In the height of my frenzy I held my breath, for I heard a sound from outside. I shouted again – implored some quicker death. Then there was a scraping on the lid above me, and it was raised at one edge, and let in the light of a candle. I sprang from my knees and forced the lid back, and the candle flame danced before me. The candle was held by a dusty man, a workman apparently, who stared at me with scared eyes, and said nothing but, "Goo' lor'!"

Overhead were the rafters of a gabled roof, and tilted against them was the thick beam which, jammed across from one sloping rafter to another, had held the tank-lid fast. "Help me!" I gasped. "Help me out!"

The man took me by the armpits and hauled me, dripping and half dead, over the edge of the tank, into which the water still poured, making a noise in the hollow iron that half drowned our voices. The man had been at work on the cistern of a neighbouring house, and hearing an uncommon noise, he had climbed through the spaces left in the party walls to give passage along under the roofs to the builders' men. Among the joists at our feet was the trap-door through which, drugged and insensible, I had been carried, to be flung into that horrible cistern.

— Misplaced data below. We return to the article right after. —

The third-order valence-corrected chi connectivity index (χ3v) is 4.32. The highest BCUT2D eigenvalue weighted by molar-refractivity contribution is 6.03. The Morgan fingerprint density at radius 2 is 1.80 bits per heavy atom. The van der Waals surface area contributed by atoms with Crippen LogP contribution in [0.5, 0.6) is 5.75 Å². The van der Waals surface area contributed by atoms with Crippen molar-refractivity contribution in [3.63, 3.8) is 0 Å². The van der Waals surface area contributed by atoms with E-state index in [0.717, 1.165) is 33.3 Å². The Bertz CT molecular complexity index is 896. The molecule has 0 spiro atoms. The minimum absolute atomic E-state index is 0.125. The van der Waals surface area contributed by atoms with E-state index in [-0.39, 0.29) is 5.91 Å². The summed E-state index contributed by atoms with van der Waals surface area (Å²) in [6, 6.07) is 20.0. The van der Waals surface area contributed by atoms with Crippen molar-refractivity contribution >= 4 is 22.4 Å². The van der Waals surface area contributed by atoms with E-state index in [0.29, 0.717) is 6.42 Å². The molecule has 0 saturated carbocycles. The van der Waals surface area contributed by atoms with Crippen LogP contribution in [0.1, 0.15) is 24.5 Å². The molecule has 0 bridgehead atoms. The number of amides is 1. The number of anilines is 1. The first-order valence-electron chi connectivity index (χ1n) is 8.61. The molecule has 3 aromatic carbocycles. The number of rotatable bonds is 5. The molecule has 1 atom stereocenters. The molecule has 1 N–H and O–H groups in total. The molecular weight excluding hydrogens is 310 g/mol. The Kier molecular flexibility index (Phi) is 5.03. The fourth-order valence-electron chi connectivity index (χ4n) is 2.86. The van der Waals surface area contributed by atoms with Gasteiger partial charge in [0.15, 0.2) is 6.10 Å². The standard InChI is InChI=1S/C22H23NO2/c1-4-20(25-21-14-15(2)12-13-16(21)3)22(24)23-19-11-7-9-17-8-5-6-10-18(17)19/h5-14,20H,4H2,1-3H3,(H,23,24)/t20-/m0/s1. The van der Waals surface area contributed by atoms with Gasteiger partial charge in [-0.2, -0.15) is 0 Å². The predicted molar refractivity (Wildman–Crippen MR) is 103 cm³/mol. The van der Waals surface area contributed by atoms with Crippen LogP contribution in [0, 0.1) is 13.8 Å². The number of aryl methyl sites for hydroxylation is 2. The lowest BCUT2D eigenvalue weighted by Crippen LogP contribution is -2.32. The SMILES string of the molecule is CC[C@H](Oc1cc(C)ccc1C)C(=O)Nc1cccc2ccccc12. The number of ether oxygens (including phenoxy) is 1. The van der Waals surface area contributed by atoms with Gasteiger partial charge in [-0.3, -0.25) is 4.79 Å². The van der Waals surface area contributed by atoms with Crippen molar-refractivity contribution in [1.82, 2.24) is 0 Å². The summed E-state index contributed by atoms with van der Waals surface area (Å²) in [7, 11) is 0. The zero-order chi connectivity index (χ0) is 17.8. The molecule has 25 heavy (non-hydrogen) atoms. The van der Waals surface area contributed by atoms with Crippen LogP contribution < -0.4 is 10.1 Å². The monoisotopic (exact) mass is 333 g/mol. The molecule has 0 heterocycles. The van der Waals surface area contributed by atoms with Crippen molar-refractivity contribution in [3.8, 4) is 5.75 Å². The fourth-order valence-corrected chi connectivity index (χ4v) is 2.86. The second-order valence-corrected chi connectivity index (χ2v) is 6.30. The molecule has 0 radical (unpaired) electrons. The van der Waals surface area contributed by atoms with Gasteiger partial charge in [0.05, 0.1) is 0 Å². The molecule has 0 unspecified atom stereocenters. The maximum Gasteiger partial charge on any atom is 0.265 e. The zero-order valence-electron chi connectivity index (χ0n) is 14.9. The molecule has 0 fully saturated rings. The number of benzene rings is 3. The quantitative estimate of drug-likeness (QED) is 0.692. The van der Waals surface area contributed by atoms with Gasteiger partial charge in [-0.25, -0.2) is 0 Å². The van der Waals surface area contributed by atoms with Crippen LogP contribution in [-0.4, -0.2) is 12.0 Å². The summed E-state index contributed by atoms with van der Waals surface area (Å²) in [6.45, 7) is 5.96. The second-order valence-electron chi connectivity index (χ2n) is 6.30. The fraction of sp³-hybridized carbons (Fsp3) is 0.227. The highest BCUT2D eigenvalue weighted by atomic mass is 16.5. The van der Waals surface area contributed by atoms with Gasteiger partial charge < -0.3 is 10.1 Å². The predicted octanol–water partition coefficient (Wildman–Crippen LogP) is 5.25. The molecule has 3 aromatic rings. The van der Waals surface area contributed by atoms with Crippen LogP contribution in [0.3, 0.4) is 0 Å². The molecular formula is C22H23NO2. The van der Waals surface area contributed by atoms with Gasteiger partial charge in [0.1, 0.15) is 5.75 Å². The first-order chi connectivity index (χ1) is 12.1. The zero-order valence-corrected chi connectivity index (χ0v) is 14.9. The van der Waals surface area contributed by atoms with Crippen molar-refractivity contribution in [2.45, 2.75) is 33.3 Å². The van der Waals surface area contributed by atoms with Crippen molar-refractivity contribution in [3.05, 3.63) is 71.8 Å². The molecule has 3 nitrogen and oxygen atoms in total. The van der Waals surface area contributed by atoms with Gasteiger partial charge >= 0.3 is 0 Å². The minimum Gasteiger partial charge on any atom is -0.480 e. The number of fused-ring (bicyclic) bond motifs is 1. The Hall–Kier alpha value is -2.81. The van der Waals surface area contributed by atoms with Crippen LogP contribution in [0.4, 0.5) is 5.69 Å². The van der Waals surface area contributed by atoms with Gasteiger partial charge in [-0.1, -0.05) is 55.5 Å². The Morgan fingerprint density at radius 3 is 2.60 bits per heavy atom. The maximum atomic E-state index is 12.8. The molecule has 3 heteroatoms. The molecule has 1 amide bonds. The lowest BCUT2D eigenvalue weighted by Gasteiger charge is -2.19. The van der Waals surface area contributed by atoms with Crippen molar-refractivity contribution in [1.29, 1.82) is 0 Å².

With the help of my friend the workman I made shift to climb through by the way he had come. We got back to the house where he had been at work, and there the people gave me brandy and lent me dry clothes. I made haste to send for the police, but when they arrived Mrs. Crofting and her respectable spouse had gone. Some unusual noise in the roof must have warned them. And when the police, following my directions further, got to the offices of Dorrington and Hicks, those acute professional men had gone too, but in such haste that the contents of the office, papers and everything else, had been left just as they stood.